Philostratus and Eunapius; The lives of the Sophists, Philostratus, Book II, pages 264-269. In ancient Greek and English, translated by William Cave Wright. Heinemann, London and Putnam, New York, 1922. At archive.org.
Although Philostratus refers to Damianus' use of Phrygian marble "such as had never before been quarried", the expensive purple-veined marble had been used for the columns of the Library of Celsus, completed around 50-70 years earlier (see Ephesus gallery page 31).
The statue from Ephesus thought to be a portrait of Titus Flavius Damianus wears a "bust crown" (see photo, right), a headdress decorated with a row of busts of deities and emperors, in this case 15 all around.
A similar statue, also thought to be a portrait of Damianus is in the Louvre, Inv. No. MA 4705.
According to another theory the statues are portraits of member of the Aphrodisian family of the Vedii Antonini. The theory that bust crowns were insignia of priests of the Roman imperial cult has also been questioned.
Lee Ann Riccardi, The bust-crown, the Panhellenion, and Eleusis, A new portrait from the Athenian Agora. Hesperia 76 (2007), Pages 365-390. The American School of Classical Studies at Athens.
Barbara Burrell, False fronts: separating the aedicular facade from the Imperial cult in Roman Asia Minor. American Journal of Archaeology 110 (2006), pages 437-469.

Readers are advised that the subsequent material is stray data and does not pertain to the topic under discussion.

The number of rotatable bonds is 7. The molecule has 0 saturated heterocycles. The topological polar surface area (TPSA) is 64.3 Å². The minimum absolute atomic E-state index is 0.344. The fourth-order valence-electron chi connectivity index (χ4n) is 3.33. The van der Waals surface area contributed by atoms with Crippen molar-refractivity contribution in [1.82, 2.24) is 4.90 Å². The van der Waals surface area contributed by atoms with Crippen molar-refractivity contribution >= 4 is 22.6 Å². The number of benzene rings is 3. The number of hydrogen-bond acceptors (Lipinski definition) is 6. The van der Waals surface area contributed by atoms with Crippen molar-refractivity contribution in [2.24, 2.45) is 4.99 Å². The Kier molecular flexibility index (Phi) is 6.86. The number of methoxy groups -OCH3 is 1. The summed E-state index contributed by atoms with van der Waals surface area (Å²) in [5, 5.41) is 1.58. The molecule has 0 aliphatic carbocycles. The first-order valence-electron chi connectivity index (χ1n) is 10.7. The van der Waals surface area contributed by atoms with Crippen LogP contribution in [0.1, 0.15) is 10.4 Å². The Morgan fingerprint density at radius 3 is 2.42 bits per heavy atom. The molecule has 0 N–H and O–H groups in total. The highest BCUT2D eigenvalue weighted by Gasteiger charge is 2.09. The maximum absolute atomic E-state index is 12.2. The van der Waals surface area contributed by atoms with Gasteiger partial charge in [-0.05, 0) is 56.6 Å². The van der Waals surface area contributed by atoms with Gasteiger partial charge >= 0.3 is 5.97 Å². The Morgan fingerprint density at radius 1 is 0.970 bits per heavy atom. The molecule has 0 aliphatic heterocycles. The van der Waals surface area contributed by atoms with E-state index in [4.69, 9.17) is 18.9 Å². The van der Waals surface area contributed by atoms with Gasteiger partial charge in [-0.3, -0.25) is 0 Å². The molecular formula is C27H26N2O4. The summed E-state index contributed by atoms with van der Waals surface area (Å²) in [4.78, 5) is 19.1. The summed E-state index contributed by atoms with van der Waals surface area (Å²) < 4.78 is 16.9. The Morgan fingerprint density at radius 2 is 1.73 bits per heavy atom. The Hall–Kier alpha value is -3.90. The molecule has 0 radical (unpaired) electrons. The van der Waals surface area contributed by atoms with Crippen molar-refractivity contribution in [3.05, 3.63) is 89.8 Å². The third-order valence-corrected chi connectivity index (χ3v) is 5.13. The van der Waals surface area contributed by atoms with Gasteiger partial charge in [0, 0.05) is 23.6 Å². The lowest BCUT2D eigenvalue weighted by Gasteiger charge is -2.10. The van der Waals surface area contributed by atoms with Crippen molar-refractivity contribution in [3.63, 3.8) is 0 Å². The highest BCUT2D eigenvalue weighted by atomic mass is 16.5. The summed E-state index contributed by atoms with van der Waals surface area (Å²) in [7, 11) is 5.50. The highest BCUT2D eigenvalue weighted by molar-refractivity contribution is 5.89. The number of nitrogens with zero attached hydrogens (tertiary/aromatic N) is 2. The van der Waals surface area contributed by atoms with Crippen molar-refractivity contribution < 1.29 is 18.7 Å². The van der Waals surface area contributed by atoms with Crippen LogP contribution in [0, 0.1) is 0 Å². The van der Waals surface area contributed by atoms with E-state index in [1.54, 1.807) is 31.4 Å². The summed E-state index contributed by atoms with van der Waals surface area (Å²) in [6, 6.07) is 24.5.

2. Saint John Chrysostom's part in the destruction of the Temple of Artemis
Many internet sources slavishly copy each other in citing John Freely as writing that the Temple of Artemis was destroyed "by a mob led by St. John Chrysostom" (John Freely, The western shores of Turkey: discovering the Aegean and Mediterranean coasts, 2004). John Freely is an acknowleged expert on Turkish history, and can be usually depended on for accurate, interesting and well-written information. However, we have so far found no other reference to Chrysostom's direct action in the destruction. In his splendid book The companion guide to Turkey (1979), Freely makes no mention of this incident.
John Chrysostomos (Ἰωάννης ὁ Χρυσόστομος, circa 349-407 AD) was given the surname "golden-mouthed" because of his eloquence. Born at Antioch, he was Patriarch (Archbishop) of Constantinople circa 397-403 AD.
Chrysostomos visited Ephesus in early 401 at the invitation of several bishops in order to settle church disputes. After deposing six bishops, passing judgement on another and appointing a new archbishop, he returned to Constantinople.
See James Hannam's discussion of reports by early church authors in The destruction of the Temple of Artemis. bedejournal, June 2010.
He points out, among other things, that the report of Chrysostomos' visit to Ephesus in Palladius’ Life of Chrysostom, Book 14, does not mention the Temple of Artemis, and that accounts by other authors of involvement by Chrysostomos or other early Christians in the destruction of the temple (for example a legend in the apocryphal Acts of John) are vague or questionable at best.
Detail of a statue thought to be
a portrait of the Ephesian Sophist
Titus Flavius Damianus as a
priest of the Roman imperial cult.
Found in the East Gymnasium,
Ephesus, 1930. Circa 193-211 AD.
Izmir Archaeological Museum.
Inv. No. 648. Height 232 cm.
|Map, photos and articles: © David John
Additional photos: © Konstanze Gundudis
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Some of the information and photos in this guide to Selçuk
originally appeared in 2004 on davidjohnberlin.de.